J. Wayne Hilton’s fascination with the Civil War focuses on one of its lesser-known legacies: money.
“The war itself was short-lived, but during that time, the Confederate government issued $1.5 billion in currency,” the Aiken author and collector said. “Of course, it was all paper, basically just promissory notes, that all became worthless at the end of the war in 1865.”
All that “worthless Rebel money,” as it was once known, is highly collectible today – and is the subject of Hilton’s new reference book, Collecting Confederate Currency: Hobby and Investment.
At one time, he said, Confederate currency was so abundant that huge amounts of it were used as insulation in homes built after the war.
“Using currency was cheaper than buying paper at that time,” he said. “Sometimes you’ll hear about tearing into an old house and finding Confederate money. It’s not all that surprising.”
Hilton has collected and studied the widely varied bills since the early 1970s and gradually assembled his self-published book over the past 14 years.
Among the rarest – and most valuable – examples are the beautifully decorated “Montgomery notes,” printed in 1861 and delivered to the Confederate capital of Montgomery, Ala., just days before the shelling of Fort Sumter officially opened the war.
The bills were printed in sheets of four bills – in denominations of $1,000, $500, $100 and $50 – and had to be cut apart and signed by treasury officials.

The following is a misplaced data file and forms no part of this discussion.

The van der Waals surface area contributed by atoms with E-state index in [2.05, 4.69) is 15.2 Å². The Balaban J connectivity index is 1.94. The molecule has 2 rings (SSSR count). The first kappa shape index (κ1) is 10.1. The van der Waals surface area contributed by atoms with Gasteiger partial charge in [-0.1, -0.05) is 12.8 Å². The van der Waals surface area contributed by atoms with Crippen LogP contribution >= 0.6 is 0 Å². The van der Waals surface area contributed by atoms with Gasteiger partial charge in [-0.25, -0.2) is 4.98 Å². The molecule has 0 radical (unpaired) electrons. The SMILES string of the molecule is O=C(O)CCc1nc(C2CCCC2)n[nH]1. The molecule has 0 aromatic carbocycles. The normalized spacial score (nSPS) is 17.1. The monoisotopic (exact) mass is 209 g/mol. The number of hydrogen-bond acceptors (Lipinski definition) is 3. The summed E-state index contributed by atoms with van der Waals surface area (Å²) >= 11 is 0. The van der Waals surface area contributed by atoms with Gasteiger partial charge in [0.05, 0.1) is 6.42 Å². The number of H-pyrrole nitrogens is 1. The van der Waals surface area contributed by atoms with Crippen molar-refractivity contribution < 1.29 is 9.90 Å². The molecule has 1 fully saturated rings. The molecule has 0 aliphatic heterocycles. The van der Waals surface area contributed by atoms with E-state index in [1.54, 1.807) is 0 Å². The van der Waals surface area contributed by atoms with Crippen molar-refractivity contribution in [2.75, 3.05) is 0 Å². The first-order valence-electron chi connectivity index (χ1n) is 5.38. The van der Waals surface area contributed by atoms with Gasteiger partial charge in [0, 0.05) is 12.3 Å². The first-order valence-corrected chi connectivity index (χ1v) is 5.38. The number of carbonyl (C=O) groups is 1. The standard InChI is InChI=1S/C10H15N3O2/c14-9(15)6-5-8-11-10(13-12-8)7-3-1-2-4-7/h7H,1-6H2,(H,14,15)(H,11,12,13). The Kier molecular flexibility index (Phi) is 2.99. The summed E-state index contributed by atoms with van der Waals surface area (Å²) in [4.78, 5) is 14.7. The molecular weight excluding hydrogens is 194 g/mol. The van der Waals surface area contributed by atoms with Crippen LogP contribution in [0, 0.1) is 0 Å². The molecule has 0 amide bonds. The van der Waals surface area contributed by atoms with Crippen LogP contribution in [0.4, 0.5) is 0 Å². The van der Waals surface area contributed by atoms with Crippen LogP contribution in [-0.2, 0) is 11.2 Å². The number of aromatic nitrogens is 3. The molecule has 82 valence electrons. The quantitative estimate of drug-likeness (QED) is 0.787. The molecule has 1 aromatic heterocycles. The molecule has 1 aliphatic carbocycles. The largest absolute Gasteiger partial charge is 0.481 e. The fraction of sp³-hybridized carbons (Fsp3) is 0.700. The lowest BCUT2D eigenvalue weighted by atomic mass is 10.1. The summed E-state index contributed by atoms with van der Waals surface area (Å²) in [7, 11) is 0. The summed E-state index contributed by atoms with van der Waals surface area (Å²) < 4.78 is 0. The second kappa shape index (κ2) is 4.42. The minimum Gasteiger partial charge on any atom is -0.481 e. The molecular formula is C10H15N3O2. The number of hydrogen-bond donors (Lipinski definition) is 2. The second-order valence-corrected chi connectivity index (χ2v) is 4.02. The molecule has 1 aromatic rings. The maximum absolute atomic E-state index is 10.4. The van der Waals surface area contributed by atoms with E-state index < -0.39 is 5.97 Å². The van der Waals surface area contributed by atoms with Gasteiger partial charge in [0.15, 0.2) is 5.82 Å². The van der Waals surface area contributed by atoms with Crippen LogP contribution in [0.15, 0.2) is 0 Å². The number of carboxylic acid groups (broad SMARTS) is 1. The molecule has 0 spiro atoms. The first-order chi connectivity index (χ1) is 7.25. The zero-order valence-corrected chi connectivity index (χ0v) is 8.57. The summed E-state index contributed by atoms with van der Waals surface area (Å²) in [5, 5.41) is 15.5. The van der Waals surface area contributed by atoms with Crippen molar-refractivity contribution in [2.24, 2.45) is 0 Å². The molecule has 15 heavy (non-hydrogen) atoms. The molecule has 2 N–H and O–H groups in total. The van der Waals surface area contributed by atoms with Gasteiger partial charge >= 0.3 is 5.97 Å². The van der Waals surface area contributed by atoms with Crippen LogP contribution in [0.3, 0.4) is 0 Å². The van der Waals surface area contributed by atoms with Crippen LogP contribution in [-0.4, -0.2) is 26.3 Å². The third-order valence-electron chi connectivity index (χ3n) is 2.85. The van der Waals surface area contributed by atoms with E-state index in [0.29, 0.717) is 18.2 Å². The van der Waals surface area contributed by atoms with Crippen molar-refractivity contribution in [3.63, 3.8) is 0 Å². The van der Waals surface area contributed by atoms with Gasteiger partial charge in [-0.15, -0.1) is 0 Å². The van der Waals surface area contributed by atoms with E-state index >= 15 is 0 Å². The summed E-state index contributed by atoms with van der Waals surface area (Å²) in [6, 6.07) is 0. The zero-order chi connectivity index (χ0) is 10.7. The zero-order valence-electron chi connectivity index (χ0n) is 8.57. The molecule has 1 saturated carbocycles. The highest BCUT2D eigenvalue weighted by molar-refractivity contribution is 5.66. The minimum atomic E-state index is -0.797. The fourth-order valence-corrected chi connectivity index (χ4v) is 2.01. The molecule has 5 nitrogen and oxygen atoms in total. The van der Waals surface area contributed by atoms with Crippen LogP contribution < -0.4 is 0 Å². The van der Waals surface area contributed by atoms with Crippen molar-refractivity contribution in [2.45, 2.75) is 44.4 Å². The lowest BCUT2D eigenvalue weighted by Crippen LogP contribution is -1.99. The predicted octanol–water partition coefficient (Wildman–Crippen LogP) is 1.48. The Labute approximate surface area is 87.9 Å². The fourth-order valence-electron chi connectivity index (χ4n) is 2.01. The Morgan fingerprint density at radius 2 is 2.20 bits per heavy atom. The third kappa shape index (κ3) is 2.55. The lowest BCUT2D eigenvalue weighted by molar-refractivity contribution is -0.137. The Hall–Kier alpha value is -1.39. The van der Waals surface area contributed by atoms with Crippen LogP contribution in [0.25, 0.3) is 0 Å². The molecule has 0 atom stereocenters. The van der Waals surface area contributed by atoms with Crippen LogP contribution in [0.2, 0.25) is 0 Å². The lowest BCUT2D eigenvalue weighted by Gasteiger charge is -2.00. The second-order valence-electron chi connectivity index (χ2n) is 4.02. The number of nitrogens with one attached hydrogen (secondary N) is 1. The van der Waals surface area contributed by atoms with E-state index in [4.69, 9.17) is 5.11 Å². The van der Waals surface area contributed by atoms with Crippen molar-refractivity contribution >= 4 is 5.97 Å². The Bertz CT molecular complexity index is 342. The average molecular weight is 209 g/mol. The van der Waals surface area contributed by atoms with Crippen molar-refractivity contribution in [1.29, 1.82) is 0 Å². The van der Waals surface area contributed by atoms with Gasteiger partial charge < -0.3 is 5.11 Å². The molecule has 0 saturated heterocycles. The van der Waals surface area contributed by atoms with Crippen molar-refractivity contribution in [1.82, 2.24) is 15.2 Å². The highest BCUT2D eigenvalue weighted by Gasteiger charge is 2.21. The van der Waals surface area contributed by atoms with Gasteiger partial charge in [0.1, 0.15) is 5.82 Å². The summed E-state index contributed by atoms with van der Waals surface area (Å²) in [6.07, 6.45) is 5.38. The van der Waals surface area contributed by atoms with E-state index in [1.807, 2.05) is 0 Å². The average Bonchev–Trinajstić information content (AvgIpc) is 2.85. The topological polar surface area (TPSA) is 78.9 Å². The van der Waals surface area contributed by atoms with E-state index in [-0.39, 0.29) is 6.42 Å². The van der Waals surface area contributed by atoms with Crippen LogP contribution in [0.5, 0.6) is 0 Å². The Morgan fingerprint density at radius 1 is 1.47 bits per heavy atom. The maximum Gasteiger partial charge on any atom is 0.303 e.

Today, a $1,000 Montgomery is valued between $16,000 and $35,000, depending on condition, with exceptional examples going even higher.
On the other end of the scale is the 1864 $10 bill, produced in large quantities until the end of the war.
“About 9 million pieces were printed that we know of, and I’m sure there were more,” he said. “Today, you can find one for under $100.”
Confederate currency also had strong roots in the Augusta area, he said.
“A small amount of the paper used to print the currency was actually made in Bath, S.C. before the mill burned down in November 1862,” he said. “An Augusta dentist named James T. Paterson was awarded contracts to print Confederate currency in early 1862. Most of the printing took place in Columbia, S.C., but Paterson also set up shop in Augusta to handle a portion of the work.”
Hilton’s book was written to showcase the currency’s beauty and its investment potential.
Using historical data from sales and auctions, he compared the price appreciation of Montgomery notes over nearly 150 years to other investments such as the stock market, crude oil and precious metals.
“The surprising result showed that Confederate currency, at least the Montgomery notes, outperformed all the other investment alternatives,” he said.